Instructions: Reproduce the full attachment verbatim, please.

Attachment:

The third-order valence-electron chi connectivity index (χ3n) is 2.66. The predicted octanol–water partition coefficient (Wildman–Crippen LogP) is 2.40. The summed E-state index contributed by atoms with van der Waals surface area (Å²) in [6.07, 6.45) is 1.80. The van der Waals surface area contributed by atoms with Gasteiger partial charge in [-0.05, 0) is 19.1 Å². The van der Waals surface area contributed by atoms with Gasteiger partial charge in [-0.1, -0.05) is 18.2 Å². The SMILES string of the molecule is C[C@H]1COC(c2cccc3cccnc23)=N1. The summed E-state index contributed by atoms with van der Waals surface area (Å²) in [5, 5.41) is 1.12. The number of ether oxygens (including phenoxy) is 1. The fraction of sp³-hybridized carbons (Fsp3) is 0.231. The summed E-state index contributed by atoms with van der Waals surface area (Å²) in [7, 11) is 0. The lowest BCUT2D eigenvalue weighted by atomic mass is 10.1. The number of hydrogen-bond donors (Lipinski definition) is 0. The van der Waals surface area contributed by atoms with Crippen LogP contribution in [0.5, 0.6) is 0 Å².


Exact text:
The third-order valence-electron chi connectivity index (χ3n) is 2.66. The predicted octanol–water partition coefficient (Wildman–Crippen LogP) is 2.40. The summed E-state index contributed by atoms with van der Waals surface area (Å²) in [6.07, 6.45) is 1.80. The van der Waals surface area contributed by atoms with Gasteiger partial charge in [-0.05, 0) is 19.1 Å². The van der Waals surface area contributed by atoms with Gasteiger partial charge in [-0.1, -0.05) is 18.2 Å². The SMILES string of the molecule is C[C@H]1COC(c2cccc3cccnc23)=N1. The summed E-state index contributed by atoms with van der Waals surface area (Å²) in [5, 5.41) is 1.12. The number of ether oxygens (including phenoxy) is 1. The fraction of sp³-hybridized carbons (Fsp3) is 0.231. The summed E-state index contributed by atoms with van der Waals surface area (Å²) in [7, 11) is 0. The lowest BCUT2D eigenvalue weighted by atomic mass is 10.1. The number of hydrogen-bond donors (Lipinski definition) is 0. The van der Waals surface area contributed by atoms with Crippen LogP contribution in [0.5, 0.6) is 0 Å².